Sunday, September 28, 2008

Tunisian Panels: The Marco Jacket

This one's fresh off the hook because I wanted to wear it to the Portland CGOA conference two weeks ago. It's really 4 experiments in one!

1. I used an obscure stash yarn that worked out great for tunisian crochet. It's Austermann Marco Stretch in "Winterberry" (a warm heathered rose). I've never used a bulky wool with a lot of lycra in it for a sweater so I didn't know what kind of drape I could expect, and whether I'd even be able to block it to my measurements. (Not much info on the 'net from users of this yarn, not even in Ravelry.)

2. The yarn is discontinued so I had a finite amount: would 10 skeins be enough for a jacket? To be on the safe side I went with cropped and shaped sleeves, cropped length, and minimal collar and front overlap. The yarn seemed sporty to me so I pictured a zip-front hoodie style, and would add pockets and a hood with leftover yarn. It ended up reminiscent of a boxy Chanel jacket style when I edged it. That's Yvette trying it on backstage after the conference fashion show.

3. The yarn was like felted spaghetti to work with and looked lumpy in every crochet swatch I tried except tunisian simple stitch (tss). The tunisian fabric came out stretchy, smooth, and soft & spongy enough for my kitten! I was not in the mood for long or cabled tunisian hooks, so....panels, right? I haven't seen many sweaters done this way lately. Making the panels was great fun, but how did I want to join them? I decided to make the seams a decorative element, so more swatching! (But check out ARNie's join-as-you-go tutorial) Correction added 9/30: See ARNie's comment on this entry; this link is part of Cindy's Crochet Pages. Great job Cindy! Thank you.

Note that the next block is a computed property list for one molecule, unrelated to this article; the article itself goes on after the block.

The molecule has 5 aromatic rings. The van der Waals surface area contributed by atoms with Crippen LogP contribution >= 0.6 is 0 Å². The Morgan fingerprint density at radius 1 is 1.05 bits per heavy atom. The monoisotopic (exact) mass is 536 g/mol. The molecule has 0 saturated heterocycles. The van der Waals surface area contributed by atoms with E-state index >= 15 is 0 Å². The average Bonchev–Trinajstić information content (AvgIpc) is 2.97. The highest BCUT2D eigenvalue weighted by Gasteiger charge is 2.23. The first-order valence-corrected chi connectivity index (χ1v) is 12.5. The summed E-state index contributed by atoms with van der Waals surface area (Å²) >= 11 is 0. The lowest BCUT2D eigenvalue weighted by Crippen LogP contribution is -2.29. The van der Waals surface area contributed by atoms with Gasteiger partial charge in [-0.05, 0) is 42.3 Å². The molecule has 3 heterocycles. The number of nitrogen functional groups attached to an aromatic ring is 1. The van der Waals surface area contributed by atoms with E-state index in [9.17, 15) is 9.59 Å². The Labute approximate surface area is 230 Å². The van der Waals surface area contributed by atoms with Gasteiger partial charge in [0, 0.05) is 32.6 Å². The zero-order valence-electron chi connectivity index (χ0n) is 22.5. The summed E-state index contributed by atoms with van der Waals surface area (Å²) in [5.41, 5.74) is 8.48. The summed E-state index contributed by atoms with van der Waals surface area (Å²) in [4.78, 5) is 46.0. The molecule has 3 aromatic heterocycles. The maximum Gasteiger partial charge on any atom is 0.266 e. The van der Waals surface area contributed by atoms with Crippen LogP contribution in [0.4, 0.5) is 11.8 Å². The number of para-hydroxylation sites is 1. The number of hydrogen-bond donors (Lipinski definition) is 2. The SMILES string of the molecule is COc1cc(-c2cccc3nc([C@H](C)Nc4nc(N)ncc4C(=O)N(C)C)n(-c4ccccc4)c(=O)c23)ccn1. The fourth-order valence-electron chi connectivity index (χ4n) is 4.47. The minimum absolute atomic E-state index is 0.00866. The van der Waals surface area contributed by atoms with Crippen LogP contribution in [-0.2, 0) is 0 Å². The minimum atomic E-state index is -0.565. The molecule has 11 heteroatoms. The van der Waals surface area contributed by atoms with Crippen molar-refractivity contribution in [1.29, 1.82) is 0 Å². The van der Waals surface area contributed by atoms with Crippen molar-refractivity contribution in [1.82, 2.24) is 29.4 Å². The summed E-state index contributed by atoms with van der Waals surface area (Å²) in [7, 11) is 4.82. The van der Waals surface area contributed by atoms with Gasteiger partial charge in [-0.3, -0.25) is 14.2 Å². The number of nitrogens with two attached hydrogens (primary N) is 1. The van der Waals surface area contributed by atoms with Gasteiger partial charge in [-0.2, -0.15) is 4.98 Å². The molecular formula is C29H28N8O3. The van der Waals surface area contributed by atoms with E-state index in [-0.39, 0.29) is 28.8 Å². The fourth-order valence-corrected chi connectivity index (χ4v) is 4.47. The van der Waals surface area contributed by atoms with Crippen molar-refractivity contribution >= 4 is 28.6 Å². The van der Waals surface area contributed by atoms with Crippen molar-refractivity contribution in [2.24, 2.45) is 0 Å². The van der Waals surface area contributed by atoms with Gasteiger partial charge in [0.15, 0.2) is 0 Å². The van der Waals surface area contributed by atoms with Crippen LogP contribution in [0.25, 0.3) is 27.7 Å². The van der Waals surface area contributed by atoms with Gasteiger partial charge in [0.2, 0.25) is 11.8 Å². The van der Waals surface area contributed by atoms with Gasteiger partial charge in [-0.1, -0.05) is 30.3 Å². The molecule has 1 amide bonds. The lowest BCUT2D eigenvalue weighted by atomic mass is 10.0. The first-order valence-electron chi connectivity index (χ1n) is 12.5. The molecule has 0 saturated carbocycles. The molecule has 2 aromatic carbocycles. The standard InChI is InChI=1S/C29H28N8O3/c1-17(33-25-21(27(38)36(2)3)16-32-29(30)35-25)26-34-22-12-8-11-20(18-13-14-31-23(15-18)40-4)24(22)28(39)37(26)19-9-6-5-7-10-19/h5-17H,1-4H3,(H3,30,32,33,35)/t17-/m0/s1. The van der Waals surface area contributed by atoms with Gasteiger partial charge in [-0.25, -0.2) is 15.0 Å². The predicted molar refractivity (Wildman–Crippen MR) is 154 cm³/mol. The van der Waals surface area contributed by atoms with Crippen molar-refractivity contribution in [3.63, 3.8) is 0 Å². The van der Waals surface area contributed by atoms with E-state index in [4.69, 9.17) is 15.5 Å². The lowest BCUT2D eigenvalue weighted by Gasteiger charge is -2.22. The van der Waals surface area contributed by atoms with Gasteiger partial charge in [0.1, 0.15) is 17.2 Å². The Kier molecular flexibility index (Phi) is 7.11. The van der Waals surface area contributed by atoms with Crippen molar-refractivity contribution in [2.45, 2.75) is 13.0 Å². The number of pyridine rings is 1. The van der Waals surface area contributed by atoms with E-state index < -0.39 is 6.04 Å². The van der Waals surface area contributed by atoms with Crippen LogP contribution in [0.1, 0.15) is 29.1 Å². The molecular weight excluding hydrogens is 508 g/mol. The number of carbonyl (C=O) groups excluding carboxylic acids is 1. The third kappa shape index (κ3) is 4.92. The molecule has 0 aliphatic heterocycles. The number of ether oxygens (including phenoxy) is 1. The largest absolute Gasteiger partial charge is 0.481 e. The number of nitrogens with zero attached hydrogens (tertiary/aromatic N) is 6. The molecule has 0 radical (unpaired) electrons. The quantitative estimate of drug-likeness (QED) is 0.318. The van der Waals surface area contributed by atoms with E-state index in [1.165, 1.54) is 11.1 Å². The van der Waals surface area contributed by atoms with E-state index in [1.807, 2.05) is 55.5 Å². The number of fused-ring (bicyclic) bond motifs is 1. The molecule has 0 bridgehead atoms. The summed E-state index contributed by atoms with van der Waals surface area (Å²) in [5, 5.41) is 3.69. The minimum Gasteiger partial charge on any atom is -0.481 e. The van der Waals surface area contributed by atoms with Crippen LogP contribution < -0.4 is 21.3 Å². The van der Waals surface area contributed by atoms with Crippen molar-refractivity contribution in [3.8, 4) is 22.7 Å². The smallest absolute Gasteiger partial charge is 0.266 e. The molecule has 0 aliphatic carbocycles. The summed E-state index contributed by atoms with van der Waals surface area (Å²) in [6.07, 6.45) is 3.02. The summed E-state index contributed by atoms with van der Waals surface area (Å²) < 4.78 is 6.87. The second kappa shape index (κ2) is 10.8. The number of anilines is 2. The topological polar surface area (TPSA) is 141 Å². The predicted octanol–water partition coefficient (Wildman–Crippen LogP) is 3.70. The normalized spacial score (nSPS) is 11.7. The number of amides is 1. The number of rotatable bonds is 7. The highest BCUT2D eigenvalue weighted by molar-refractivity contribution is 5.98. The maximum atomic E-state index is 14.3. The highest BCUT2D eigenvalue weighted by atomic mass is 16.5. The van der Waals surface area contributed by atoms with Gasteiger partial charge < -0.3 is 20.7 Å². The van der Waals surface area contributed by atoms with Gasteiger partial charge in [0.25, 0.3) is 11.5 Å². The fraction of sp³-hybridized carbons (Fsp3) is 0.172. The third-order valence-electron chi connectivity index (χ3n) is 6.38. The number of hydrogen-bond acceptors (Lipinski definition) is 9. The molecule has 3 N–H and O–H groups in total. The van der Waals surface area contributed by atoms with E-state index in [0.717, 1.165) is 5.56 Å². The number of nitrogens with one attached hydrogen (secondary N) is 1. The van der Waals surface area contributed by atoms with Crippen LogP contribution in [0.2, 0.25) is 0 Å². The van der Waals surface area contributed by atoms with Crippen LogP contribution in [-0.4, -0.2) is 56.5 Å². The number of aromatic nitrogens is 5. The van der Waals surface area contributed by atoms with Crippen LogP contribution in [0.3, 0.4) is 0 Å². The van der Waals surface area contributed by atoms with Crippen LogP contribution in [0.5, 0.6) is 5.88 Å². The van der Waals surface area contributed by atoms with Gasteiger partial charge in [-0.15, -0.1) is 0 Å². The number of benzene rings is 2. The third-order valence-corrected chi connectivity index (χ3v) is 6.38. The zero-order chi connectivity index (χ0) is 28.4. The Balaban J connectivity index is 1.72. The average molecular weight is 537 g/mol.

4. The last experiment concerned shaping. I wanted to do it all--tapered set-in sleeves, back neck drop, shoulder slope, waist. I knew it would help streamline the yarn's bouncy bulk, but this amount of shaping and shortrowing in tunisian was new to me. Using a 12mm hook and big yarn made it fun because some shaping was accomplished with merely adding or subtracting a few jumbo stitches.

I'm very pleased with the results, although I wish the yarn blocked better. There's a pic of me wearing it on Margaret's blog--scroll down to the 2nd photo. At the conference people especially liked the contrasting stitch textures, and some thought the seams were cables :-)

I would definitely construct a garment with tunisian panels again. I created a way to make "panel maps" in Garment Designer, which should simplify writing the pattern for many sizes. (Here's a hazy pic of the map I worked from.)

I had about 1 ball's worth of yarn left over. I paid $3.19/ball for this yarn about 4 years ago at, so not bad for a $30 sweater, huh?


  1. Anonymous6:52 AM

    Absolutely love this jacket! It's so versatile!

  2. Oh, Vashti, you are so kind to mention me. thank you.

    I don't want to take credit for someone else's web work.

    Although, I have been doing this method of connecting TC panels for years, the web pages that you link to are not my own. Cindy posted these. Her tutorial was so perfect that I didn't add one to my site.

    And the jacket is beautiful; I'm excited to see someone else experimenting with adding textured stitching to the connection method. It's in my R&D files.


  3. I'm really enjoying your comments! I've received some lovely ones by personal email too.
    Thanks so much for clarifying, ARNie. I added a note about the link in the blog entry.

  4. Love the jacket. Great color. Love the little baby sleeping on it too. heehee

  5. beautiful jacket, Vashti! I love Tunisian Crochet -- the drape more closely mimics that of knitting, making it so lovely for garments. It's funny, many of my favorite vintage clothing patterns are in Tunisian, for some reason. I suppose like everything, it falls in and out of favor through the years.

  6. Hi! This jacket is realy beautifull i love the color. I found your blog on the web and its great, if you would like to visit mine you are welcome,and hope it gives you ideas as yours did to me.

  7. I revisited this kind of construction for my son's 2009 midwinter coat. I blogged it on ToyDesigningVashti:


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